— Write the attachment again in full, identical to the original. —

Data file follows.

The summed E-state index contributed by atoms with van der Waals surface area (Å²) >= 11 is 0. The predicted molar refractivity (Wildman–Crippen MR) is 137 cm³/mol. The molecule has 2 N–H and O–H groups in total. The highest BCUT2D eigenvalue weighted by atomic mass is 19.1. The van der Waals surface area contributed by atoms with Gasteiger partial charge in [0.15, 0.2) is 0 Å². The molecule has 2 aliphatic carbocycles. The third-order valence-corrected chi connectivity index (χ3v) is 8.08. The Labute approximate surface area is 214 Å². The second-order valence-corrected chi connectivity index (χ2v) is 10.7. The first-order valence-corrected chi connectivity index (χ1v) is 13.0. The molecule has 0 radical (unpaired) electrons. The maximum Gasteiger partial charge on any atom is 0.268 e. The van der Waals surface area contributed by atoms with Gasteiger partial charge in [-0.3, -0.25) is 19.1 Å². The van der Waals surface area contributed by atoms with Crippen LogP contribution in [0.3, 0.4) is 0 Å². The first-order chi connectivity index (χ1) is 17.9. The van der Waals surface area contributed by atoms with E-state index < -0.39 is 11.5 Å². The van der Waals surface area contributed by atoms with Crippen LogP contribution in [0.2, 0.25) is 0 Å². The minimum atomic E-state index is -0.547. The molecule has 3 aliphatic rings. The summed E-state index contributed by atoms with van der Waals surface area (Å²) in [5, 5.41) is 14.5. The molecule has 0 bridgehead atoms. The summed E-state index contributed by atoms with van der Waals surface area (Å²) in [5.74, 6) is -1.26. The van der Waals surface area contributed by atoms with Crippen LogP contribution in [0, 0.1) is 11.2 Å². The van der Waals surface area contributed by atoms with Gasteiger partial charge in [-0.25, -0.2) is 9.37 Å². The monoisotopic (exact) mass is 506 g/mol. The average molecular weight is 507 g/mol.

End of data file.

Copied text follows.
The summed E-state index contributed by atoms with van der Waals surface area (Å²) >= 11 is 0. The predicted molar refractivity (Wildman–Crippen MR) is 137 cm³/mol. The molecule has 2 N–H and O–H groups in total. The highest BCUT2D eigenvalue weighted by atomic mass is 19.1. The van der Waals surface area contributed by atoms with Gasteiger partial charge in [0.15, 0.2) is 0 Å². The molecule has 2 aliphatic carbocycles. The third-order valence-corrected chi connectivity index (χ3v) is 8.08. The Labute approximate surface area is 214 Å². The second-order valence-corrected chi connectivity index (χ2v) is 10.7. The first-order valence-corrected chi connectivity index (χ1v) is 13.0. The molecule has 0 radical (unpaired) electrons. The maximum Gasteiger partial charge on any atom is 0.268 e. The van der Waals surface area contributed by atoms with Gasteiger partial charge in [-0.3, -0.25) is 19.1 Å². The van der Waals surface area contributed by atoms with Crippen LogP contribution in [0.3, 0.4) is 0 Å². The first-order chi connectivity index (χ1) is 17.9. The van der Waals surface area contributed by atoms with E-state index < -0.39 is 11.5 Å². The van der Waals surface area contributed by atoms with Crippen LogP contribution in [0.2, 0.25) is 0 Å². The minimum atomic E-state index is -0.547. The molecule has 3 aliphatic rings. The summed E-state index contributed by atoms with van der Waals surface area (Å²) in [5, 5.41) is 14.5. The molecule has 0 bridgehead atoms. The summed E-state index contributed by atoms with van der Waals surface area (Å²) in [5.74, 6) is -1.26. The van der Waals surface area contributed by atoms with Crippen LogP contribution in [0, 0.1) is 11.2 Å². The van der Waals surface area contributed by atoms with Gasteiger partial charge in [-0.25, -0.2) is 9.37 Å². The monoisotopic (exact) mass is 506 g/mol. The average molecular weight is 507 g/mol.